In our article The Pure Relational database is dead there
were a lot of misunderstandings as a result of our poor choice of words. People thought we were bashing the relational model because in their mind that was what
pure meant. I got hit with a lot of poetic insults. I still can't think of an alternative word to use for what I meant. Simple doesn't really do it as even relational databases with just standard types
were far from simple when you consider the planner and all the other stuff going on under the hood to protect you from the underlying storage structure. What I was trying to say is that in the beginning most relational databases
just supported a standard set of types which you could not expand on and most people when they think relational today still think just that. That type of relational database is in my book dead or almost dead.
How did this all start. Well whenever we use something like PostgreSQL to store anything complex -- take your pick: geometry data, tree like structures which we use
ltree for, full-text query constructs, and Yes XML we get bashed by some know-it-all who has a very narrow view of what a relational database should be doing and suggesting we use a NoSQL database, a graph engine or a full text engine or normalize our data more. I have also learned XML is a dirty word to many people. I mistakenly thought XML was a complex type people could
relate to, but turns out they can relate to it so well that it brings up tragic memories I can only equate to Post Traumatic Stress Disorder suffered by war veterans or (early or wrong) technology adopters. That was not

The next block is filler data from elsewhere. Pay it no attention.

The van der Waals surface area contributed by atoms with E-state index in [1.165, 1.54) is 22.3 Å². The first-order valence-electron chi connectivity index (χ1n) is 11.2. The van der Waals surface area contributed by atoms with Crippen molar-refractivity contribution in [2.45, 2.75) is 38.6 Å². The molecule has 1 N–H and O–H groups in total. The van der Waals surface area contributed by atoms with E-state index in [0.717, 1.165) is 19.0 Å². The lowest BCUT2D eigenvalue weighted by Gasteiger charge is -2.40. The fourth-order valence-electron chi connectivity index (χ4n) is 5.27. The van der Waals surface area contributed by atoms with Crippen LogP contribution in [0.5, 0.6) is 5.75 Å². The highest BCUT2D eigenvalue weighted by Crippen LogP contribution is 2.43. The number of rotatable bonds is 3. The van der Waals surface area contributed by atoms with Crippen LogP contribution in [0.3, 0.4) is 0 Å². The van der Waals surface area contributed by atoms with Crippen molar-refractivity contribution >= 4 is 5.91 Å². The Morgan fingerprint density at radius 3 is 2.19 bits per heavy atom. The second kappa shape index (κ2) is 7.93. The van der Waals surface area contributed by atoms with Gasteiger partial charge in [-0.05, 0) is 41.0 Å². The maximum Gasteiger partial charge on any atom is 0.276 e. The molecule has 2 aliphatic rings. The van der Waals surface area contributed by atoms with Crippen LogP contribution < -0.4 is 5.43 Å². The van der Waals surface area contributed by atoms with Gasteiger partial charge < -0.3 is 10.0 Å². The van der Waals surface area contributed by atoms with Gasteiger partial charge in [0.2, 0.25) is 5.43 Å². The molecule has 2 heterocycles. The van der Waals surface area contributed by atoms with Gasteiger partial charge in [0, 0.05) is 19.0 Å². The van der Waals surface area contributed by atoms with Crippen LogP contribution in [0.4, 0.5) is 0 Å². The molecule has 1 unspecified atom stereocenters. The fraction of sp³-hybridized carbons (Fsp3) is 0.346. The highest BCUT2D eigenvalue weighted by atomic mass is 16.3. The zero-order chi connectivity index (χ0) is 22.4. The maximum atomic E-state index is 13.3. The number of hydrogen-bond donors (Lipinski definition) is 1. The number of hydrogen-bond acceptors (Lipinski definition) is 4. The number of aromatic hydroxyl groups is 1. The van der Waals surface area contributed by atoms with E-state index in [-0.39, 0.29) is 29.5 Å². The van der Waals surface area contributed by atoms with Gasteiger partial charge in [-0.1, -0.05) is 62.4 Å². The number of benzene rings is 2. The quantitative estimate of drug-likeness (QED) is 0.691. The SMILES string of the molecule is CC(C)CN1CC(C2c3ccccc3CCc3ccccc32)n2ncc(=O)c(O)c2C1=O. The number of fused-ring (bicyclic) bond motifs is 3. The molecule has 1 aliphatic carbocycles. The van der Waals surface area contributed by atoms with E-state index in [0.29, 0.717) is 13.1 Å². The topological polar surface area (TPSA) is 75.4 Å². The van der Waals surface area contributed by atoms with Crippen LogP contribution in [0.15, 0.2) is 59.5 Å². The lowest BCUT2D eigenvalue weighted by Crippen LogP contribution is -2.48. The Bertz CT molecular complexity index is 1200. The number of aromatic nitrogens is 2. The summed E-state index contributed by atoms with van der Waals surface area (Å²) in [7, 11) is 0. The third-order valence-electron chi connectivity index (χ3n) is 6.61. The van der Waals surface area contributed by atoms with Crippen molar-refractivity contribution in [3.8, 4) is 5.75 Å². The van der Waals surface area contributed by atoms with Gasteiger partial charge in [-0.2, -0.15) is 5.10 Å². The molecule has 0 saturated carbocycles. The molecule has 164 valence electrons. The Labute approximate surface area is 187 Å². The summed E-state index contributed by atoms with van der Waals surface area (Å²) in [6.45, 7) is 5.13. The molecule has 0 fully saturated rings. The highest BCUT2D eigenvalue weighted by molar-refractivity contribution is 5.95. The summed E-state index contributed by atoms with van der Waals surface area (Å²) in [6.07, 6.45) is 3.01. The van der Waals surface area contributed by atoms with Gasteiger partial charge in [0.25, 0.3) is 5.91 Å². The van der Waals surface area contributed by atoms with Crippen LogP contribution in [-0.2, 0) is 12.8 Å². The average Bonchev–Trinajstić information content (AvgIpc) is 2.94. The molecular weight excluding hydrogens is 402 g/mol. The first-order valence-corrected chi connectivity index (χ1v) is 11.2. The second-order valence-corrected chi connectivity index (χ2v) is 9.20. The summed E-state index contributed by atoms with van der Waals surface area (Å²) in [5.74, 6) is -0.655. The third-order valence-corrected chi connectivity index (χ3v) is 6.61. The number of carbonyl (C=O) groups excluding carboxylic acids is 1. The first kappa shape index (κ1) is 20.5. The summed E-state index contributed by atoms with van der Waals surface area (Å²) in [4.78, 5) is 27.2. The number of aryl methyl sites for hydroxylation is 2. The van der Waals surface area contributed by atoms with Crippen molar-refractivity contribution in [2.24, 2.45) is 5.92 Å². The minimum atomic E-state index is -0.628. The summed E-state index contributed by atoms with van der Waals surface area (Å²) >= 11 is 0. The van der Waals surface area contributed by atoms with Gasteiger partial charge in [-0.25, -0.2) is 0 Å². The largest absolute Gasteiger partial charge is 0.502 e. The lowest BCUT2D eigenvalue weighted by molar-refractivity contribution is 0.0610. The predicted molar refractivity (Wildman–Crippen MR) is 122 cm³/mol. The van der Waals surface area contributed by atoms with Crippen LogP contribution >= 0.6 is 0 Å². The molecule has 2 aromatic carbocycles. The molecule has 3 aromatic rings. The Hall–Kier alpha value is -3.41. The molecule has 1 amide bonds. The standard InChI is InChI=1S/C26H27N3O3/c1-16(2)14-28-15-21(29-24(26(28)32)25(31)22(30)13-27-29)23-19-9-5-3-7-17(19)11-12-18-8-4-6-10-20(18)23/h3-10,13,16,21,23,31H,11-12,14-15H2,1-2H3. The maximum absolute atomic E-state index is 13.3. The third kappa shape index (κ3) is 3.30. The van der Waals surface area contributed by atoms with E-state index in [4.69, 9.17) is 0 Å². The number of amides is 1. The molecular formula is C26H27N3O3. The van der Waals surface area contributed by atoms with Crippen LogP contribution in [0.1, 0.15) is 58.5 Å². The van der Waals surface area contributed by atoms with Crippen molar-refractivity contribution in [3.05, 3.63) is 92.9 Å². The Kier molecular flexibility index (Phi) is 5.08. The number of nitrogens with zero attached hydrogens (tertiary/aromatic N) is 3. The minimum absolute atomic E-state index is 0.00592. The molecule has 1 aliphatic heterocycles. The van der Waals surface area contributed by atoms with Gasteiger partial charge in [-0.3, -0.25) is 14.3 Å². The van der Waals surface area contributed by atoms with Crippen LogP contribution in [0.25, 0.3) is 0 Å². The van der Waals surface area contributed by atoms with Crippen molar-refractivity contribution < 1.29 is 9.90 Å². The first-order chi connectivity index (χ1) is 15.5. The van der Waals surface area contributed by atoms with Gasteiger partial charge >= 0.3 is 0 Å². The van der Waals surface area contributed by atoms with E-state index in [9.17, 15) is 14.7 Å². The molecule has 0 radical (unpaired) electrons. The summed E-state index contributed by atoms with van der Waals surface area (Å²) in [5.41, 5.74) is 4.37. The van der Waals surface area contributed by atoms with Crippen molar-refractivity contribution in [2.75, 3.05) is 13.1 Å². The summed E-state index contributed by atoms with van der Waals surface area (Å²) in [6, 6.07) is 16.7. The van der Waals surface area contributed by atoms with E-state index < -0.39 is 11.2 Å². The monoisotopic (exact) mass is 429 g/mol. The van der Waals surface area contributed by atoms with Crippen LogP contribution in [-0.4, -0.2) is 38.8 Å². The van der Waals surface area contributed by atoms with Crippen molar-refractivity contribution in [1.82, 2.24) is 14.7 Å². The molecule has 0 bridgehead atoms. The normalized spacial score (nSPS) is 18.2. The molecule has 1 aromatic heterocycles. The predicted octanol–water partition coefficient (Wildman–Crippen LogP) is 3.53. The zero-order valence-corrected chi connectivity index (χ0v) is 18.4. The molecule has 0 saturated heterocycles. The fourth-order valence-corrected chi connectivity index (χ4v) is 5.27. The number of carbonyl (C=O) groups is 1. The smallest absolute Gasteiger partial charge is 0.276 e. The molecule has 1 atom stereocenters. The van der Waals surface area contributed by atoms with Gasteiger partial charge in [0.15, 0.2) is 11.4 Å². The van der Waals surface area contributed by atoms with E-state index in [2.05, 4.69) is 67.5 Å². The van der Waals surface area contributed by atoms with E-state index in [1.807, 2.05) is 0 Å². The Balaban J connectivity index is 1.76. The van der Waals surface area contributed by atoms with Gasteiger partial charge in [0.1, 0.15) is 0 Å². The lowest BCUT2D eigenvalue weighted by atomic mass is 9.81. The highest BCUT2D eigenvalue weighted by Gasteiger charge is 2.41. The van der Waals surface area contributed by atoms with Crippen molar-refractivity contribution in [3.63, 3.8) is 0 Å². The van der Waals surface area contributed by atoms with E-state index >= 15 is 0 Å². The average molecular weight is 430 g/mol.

my intent either. XML was just merely an example. I will not say you should use XML in your tables, but I will also not say you should stay clear of it as many people wanted me to say. I will say its use is rare, but it has its place. It has its place just as any other complex type and it has its own special needs for navigation, indexing etc. which many relational databases handle fine enough.
My point was that the relational model, SQL, complex types, and user defined types work handsomely together. If you look at Oracle, DB2, PostgreSQL, SQL Server you'll
see they have made lots of enhancements over the years to beef up their indexing, storage etc, so that YES your specialty types get treated with the same care that they provide
for their more standard packaged types. That means you can write SQL that say outputs a geometry, a person's name, or a subset of data from an XML field and that can navigate data with a simple btree join or an RTree based join and then on top of that do further filtering
using specialty functions many of which can also make use of specialty indexes or to output a subset of data of a larger object. This combination in my book is much more powerful than creating a separate database to for example
store just graphs, or full text engine, or navigable documents. The reality is that related data comes in all shapes and forms and can be related to other data in a different shape and form. It is rare that a document storage proposed by JSON (Couch Db, MongDB etc.) is ideal for all your data just as it is rare that all your data should be finely normalized and broken up into columns with a canned set of types we are used to working with.
I am not bashing the NoSQL folks by any means. If all you want to do is that, then I'm all for simplicity and simplicity is best if it satisfies all or most of your needs or is significantly faster.
For my apps however I need something a little more that can handle all my specialty needs. My needs for navigating across space, across nested relationships, and every so often
querying an arbitrary bag of properties (e.g hstore, json, xml) without having to join with many more tables, and even use a more suitable syntax such as the syntax for querying full text data. This is why I choose PostgreSQL, because it lets me do all of that
and lets me do it with my favorite language SQL and most of the time with a single SQL statement. Also please stop with these arguments about how SQL does not mean Relational and not what Codd had intended.
I know all of that, but I still like it never the less and whether you like it or not, the databases we classify as relational HAVE standardized on SQL and SQL ain't a naughty word.